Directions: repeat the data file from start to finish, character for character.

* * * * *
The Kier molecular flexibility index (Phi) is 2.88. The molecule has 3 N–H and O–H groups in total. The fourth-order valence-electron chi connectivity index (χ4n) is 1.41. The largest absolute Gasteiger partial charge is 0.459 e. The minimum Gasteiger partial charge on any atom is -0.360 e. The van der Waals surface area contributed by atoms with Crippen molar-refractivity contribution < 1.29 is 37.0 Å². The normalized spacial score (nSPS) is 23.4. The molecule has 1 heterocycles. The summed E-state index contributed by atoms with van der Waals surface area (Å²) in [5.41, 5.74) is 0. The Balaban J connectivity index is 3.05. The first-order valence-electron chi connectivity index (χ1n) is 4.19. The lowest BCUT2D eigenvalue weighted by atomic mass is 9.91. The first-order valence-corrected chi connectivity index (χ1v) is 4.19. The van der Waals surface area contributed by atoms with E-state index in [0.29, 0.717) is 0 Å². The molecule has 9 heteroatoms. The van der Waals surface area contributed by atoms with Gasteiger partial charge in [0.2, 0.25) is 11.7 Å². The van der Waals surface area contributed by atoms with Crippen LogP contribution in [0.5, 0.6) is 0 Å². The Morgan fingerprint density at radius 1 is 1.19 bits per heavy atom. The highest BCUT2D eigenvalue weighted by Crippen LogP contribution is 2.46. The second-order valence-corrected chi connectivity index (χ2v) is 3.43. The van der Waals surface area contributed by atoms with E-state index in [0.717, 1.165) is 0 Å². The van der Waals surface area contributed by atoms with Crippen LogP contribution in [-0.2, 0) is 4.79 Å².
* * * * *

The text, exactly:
The Kier molecular flexibility index (Phi) is 2.88. The molecule has 3 N–H and O–H groups in total. The fourth-order valence-electron chi connectivity index (χ4n) is 1.41. The largest absolute Gasteiger partial charge is 0.459 e. The minimum Gasteiger partial charge on any atom is -0.360 e. The van der Waals surface area contributed by atoms with Crippen molar-refractivity contribution < 1.29 is 37.0 Å². The normalized spacial score (nSPS) is 23.4. The molecule has 1 heterocycles. The summed E-state index contributed by atoms with van der Waals surface area (Å²) in [5.41, 5.74) is 0. The Balaban J connectivity index is 3.05. The first-order valence-electron chi connectivity index (χ1n) is 4.19. The lowest BCUT2D eigenvalue weighted by atomic mass is 9.91. The first-order valence-corrected chi connectivity index (χ1v) is 4.19. The van der Waals surface area contributed by atoms with E-state index in [0.29, 0.717) is 0 Å². The molecule has 9 heteroatoms. The van der Waals surface area contributed by atoms with Gasteiger partial charge in [0.2, 0.25) is 11.7 Å². The van der Waals surface area contributed by atoms with Crippen LogP contribution in [0.5, 0.6) is 0 Å². The Morgan fingerprint density at radius 1 is 1.19 bits per heavy atom. The highest BCUT2D eigenvalue weighted by Crippen LogP contribution is 2.46. The second-order valence-corrected chi connectivity index (χ2v) is 3.43. The van der Waals surface area contributed by atoms with E-state index in [0.717, 1.165) is 0 Å². The van der Waals surface area contributed by atoms with Crippen LogP contribution in [-0.2, 0) is 4.79 Å².